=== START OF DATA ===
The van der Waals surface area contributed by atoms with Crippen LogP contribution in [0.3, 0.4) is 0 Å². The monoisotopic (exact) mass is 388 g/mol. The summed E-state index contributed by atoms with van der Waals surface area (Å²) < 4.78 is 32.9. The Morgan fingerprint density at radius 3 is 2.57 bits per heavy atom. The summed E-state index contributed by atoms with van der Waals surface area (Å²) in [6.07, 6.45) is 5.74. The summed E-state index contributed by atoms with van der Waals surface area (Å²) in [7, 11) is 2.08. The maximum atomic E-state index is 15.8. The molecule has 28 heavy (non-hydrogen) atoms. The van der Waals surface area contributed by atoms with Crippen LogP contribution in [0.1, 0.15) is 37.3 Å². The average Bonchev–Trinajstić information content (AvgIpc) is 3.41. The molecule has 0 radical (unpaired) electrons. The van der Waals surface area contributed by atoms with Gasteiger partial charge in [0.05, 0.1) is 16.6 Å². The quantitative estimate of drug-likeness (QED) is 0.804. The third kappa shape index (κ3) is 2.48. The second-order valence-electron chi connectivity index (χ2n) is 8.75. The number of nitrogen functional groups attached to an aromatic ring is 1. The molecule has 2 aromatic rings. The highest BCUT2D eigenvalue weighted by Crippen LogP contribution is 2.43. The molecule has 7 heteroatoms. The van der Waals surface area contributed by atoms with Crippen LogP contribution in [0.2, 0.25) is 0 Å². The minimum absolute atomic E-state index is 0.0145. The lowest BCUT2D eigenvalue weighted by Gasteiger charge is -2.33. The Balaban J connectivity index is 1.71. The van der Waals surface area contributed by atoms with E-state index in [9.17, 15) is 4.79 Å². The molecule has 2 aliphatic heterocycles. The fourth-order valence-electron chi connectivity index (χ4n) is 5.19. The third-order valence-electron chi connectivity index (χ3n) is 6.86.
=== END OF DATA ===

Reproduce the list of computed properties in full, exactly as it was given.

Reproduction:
The van der Waals surface area contributed by atoms with Crippen LogP contribution in [0.3, 0.4) is 0 Å². The monoisotopic (exact) mass is 388 g/mol. The summed E-state index contributed by atoms with van der Waals surface area (Å²) < 4.78 is 32.9. The Morgan fingerprint density at radius 3 is 2.57 bits per heavy atom. The summed E-state index contributed by atoms with van der Waals surface area (Å²) in [6.07, 6.45) is 5.74. The summed E-state index contributed by atoms with van der Waals surface area (Å²) in [7, 11) is 2.08. The maximum atomic E-state index is 15.8. The molecule has 28 heavy (non-hydrogen) atoms. The van der Waals surface area contributed by atoms with Crippen LogP contribution in [0.1, 0.15) is 37.3 Å². The average Bonchev–Trinajstić information content (AvgIpc) is 3.41. The molecule has 0 radical (unpaired) electrons. The van der Waals surface area contributed by atoms with Gasteiger partial charge in [0.05, 0.1) is 16.6 Å². The quantitative estimate of drug-likeness (QED) is 0.804. The third kappa shape index (κ3) is 2.48. The second-order valence-electron chi connectivity index (χ2n) is 8.75. The number of nitrogen functional groups attached to an aromatic ring is 1. The molecule has 2 aromatic rings. The highest BCUT2D eigenvalue weighted by Crippen LogP contribution is 2.43. The molecule has 7 heteroatoms. The van der Waals surface area contributed by atoms with Crippen LogP contribution in [0.2, 0.25) is 0 Å². The minimum absolute atomic E-state index is 0.0145. The lowest BCUT2D eigenvalue weighted by Gasteiger charge is -2.33. The Balaban J connectivity index is 1.71. The van der Waals surface area contributed by atoms with E-state index in [9.17, 15) is 4.79 Å². The molecule has 2 aliphatic heterocycles. The fourth-order valence-electron chi connectivity index (χ4n) is 5.19. The third-order valence-electron chi connectivity index (χ3n) is 6.86.